Goodbye Darling is one day in the enduring love story of Irish Volunteer Michael Joseph O‚ÄôRahilly and his wife Nancy. It is day five of the 1916 Rising, and as the fighting intensifies, a concerned Nancy seeks comfort and diversion by playing the piano, unaware that her husband is leaving the beleaguered G.P.O. to lead the charge that will ultimately claim his life. Featuring two wonderful central performances by Aoibhinn McGinnity and Keith McErlean, this is an emotional interpretation of one of the better known stories of 1916, which manages to bring something new and lasting. The film is directed by Maria-Elena Doyle, from a script by Alex Barclay, and produced by Deirdre Levins and Fiona Kinsella for Fantastic Films and Jumper Productions respectively.
Mr. Yeats & the Beastly Coins
Ten years after the Easter Rising, in 1926, the Free State government decided to create a new coinage for the new state. They invited the most famous poet in the world, W.B.Yeats, to chair the design committee. Behind-the-scenes battles were fought before the new coins became one of the most enduring success stories of the new Irish state. Mr. Yeats & the Beastly Coins is a compelling look at one of the lesser known accounts of post-independence Ireland. The story is richly narrated by Ann Marie Hourihane and Moe Dunford, with the Vikings star voicing the esteemed Mr. Yeats. The film is directed by Hourihane and Laura McNicholas, who also produced for 925 Productions.
My Life for Ireland
Ireland, Easter, 1916. In Dublin, Irish rebel Patrick Pearse leads a revolt to free Ireland from the grips of the British Empire. Owen, a young Irish patriot, wants to join them in their fight for freedom. A stand-out in the pack, this comedy is sublimely ridiculous in its satirical nature. The short, which was written by comedian Patrick McDonnell, features great performances from Charlie Kelly and Aoife Duffen. The film is directed by Kieron J. Walsh and produced by Damien O‚ÄôDonnell and Emmaline Dowling for Suitable Films.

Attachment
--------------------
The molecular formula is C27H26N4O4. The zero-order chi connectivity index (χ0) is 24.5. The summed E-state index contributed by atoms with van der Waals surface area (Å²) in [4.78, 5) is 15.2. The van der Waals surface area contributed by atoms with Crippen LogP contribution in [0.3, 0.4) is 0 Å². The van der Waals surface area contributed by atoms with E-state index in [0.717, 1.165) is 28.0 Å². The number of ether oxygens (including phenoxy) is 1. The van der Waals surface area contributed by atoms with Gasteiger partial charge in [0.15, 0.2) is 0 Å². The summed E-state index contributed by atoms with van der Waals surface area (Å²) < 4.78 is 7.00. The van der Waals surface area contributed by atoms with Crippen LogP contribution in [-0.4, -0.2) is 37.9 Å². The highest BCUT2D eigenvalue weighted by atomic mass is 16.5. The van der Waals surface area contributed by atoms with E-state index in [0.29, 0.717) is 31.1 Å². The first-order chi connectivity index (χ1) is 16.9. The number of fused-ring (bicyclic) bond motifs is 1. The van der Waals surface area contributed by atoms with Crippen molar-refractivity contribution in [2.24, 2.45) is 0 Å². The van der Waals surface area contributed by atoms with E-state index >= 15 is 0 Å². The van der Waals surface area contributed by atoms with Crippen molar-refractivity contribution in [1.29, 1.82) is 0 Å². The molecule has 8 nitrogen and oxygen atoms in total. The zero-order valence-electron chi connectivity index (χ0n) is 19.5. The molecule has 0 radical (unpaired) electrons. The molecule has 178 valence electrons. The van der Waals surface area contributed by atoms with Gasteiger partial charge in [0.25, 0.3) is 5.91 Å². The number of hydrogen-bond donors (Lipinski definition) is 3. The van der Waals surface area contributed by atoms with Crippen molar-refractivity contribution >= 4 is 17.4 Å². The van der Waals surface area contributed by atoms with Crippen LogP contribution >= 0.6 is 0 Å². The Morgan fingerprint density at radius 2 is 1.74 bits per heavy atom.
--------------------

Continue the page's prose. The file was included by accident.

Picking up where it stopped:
Belfast 1972. Laurence welcomes his cousin and man-on-the-run Mickey to a party of drinking, dancing and young love. By morning, reality catches up with them. The Party is very different than its After ’16 brethren, depicting the impact of the Rising on the youth of Northern Ireland during the Troubles. It is a superbly acted and strongly emotional story of how easily violence be-gets more violence. The film is directed by Andrea Harkin, based on a script from Conor MacNeill, and is produced by Farah Abushwesha and Emmet Fleming for Fleming Creative.
A Terrible Hullabaloo
The story of young Vinny Byrne, a fourteen-year-old boy who found himself fighting for Ireland in the Easter Rising. An eighty-year-old Vinny reminisces on his time with the volunteers, which took him around the city during the fighting. With Vinny‚Äôs Dublin brought to life by handmade miniature sets and puppetry, the film offers a uniquely charming first-hand account of the 1916 Rising. This animated short has a lovely stop-motion feel and a timeless quality. The film is directed by Ben O’Connor, from a script from Aoife Noonan, and is produced by Bob Gallagher for Bowsie Workshop.